President Donald Trump Wednesday ordered construction of a wall along the country’s southern border with Mexico to thwart illegal migration, while Mexican President Enrique Pena Nieto again clearly stated his country will not be picking up the cost.
Trump signed the immigration executive orders as he visited the Department of Homeland Security, the federal agency charged with protecting the U.S. border.
“We are in the middle of a crisis on our southern border. The unprecedented surge of illegal migrants from Central America is harming both Mexico and the United States,” he said. “And I believe the steps we will take, starting right now, will improve the safety in both of our countries. It is going to be very, very good for Mexico.”
Trump told ABC News that construction of the wall would start within months and continued to contend that Mexico would pay for it.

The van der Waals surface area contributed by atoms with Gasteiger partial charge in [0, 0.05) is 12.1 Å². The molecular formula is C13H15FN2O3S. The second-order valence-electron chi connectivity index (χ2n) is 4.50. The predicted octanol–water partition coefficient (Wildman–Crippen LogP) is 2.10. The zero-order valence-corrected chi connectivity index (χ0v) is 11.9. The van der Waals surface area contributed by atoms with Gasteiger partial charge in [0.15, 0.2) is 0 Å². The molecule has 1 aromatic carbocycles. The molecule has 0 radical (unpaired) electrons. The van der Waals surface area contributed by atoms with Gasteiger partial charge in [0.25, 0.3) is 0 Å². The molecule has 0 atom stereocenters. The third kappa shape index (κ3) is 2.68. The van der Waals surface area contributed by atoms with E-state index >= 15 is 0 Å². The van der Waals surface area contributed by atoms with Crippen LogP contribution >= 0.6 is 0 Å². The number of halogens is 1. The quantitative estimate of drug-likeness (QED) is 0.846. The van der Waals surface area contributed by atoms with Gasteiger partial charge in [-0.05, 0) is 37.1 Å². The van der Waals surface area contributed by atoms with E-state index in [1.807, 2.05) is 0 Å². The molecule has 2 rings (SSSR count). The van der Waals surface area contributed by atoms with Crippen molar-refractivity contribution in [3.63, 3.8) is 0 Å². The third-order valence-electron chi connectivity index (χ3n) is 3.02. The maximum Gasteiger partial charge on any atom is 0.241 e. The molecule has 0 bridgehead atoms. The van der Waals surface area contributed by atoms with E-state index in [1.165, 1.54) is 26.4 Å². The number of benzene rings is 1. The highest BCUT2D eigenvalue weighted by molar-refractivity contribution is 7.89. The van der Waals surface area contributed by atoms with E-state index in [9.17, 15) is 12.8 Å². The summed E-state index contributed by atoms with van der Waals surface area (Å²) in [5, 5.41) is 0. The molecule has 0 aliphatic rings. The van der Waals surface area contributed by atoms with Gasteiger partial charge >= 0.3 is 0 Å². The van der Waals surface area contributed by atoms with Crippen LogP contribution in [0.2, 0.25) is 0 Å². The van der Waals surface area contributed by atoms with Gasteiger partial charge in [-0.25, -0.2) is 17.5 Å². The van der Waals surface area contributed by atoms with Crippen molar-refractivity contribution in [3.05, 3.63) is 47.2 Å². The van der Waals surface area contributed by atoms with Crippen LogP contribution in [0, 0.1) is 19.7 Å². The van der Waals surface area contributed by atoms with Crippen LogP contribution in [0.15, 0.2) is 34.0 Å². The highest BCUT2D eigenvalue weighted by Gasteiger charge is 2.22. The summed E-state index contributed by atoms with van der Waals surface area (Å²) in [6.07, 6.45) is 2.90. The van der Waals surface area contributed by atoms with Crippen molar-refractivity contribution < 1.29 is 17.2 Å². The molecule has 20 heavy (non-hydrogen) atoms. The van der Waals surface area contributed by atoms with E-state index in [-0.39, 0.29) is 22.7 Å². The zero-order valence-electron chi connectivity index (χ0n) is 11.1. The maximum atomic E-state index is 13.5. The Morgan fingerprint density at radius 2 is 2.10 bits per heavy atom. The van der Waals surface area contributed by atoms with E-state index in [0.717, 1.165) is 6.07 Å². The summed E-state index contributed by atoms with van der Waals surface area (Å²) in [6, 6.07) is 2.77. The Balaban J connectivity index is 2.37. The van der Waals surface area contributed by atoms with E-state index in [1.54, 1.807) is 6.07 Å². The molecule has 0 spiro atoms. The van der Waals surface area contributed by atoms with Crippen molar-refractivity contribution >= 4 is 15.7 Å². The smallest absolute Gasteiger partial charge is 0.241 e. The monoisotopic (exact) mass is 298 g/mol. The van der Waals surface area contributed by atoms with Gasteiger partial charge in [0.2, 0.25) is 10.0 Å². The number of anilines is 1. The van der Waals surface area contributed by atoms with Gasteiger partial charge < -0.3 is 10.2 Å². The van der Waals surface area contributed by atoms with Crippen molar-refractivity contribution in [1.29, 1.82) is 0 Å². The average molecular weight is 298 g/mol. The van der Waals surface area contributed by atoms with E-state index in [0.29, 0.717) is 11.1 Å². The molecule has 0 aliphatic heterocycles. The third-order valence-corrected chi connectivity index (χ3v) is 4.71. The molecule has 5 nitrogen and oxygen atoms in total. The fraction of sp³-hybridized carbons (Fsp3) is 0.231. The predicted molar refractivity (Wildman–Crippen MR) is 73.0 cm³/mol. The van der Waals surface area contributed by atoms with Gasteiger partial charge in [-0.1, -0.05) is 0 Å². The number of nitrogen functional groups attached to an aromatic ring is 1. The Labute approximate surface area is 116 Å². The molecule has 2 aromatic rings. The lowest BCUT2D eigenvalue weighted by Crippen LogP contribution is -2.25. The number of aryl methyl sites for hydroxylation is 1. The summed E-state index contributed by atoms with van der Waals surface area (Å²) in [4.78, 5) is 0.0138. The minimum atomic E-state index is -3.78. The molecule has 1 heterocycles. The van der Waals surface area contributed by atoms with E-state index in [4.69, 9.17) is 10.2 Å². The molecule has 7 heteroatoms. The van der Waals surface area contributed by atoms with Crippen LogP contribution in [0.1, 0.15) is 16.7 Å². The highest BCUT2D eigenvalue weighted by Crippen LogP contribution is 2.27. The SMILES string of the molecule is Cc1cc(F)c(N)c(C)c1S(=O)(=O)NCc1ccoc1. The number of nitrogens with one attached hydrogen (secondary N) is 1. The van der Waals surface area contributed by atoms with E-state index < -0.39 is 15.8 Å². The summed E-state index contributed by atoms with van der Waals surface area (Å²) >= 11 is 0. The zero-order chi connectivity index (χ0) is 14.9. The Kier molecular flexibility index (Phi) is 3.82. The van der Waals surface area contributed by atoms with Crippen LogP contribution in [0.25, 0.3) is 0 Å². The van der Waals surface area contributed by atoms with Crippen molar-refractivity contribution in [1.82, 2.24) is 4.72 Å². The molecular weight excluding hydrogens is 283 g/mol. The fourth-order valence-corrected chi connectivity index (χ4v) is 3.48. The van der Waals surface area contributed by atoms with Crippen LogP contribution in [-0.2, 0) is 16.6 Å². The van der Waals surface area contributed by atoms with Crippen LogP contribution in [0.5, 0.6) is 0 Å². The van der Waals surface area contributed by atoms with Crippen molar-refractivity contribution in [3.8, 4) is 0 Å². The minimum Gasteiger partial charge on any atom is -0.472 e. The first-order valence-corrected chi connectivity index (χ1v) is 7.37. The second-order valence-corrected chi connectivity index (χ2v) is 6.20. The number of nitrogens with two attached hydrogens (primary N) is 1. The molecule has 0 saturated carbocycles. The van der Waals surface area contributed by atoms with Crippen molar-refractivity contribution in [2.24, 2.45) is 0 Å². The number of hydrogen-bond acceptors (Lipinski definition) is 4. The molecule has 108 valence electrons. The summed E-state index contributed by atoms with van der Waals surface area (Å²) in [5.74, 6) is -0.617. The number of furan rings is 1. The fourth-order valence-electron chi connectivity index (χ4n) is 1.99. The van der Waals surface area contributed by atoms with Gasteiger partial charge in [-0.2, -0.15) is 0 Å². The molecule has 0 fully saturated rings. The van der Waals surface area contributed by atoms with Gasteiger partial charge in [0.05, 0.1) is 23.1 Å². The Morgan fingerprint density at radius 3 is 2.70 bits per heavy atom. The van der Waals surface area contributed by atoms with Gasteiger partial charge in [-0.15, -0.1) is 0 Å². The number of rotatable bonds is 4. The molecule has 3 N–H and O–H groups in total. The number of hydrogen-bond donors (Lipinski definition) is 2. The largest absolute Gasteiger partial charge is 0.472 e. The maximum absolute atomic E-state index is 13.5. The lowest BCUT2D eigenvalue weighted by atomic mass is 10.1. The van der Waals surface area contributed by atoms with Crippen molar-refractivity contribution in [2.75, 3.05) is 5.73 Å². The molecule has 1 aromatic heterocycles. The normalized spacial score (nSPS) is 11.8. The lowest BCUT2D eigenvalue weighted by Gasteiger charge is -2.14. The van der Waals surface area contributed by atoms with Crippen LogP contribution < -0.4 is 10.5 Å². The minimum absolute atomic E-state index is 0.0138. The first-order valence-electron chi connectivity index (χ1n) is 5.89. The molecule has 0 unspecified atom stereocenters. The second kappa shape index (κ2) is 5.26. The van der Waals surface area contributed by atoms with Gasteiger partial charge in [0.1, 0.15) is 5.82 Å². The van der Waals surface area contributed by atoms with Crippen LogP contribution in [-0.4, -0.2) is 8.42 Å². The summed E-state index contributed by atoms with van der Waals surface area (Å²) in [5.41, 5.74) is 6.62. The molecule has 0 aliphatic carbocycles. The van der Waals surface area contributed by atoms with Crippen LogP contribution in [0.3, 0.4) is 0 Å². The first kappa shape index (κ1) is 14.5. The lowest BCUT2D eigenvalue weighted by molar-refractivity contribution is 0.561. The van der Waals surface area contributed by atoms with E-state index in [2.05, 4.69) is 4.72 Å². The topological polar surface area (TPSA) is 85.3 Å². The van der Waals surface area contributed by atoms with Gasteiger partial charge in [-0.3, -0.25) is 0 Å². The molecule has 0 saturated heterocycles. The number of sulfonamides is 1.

Watch: Trump: Americans Will be Reimbursed by Mexico for Border Wall
“That wall will cost us nothing,” Trump said in the interview broadcast late Wednesday.
He said the payment would perhaps be in a “complicated form,” signaling it would not be a direct payment from Mexico City to Washington. The Washington Post newspaper says money raised by a possible tax on Mexican imports could be used to pay for it.
Pena Nieto reiterated his country’s stance in a message to the Mexican people Wednesday, saying he regrets and disapproves of the decision to build the wall.
“Mexico does not believe in walls. I have said time and time again, Mexico will not pay for the wall,” he said.
Pena Nieto added that Mexico “offers and demands respect as a sovereign nation.”
Republican House Speaker Paul Ryan of Wisconsin praised Trump’s actions in a statement.
“This is about keeping Americans safe. We are committed to working with the administration to stop the influx of illegal immigration along the southern border, protect our homeland, and uphold the rule of law. I applaud President Trump for keeping his promise to make this a national priority,” Ryan said.
Watch: US-Mexico Border Wall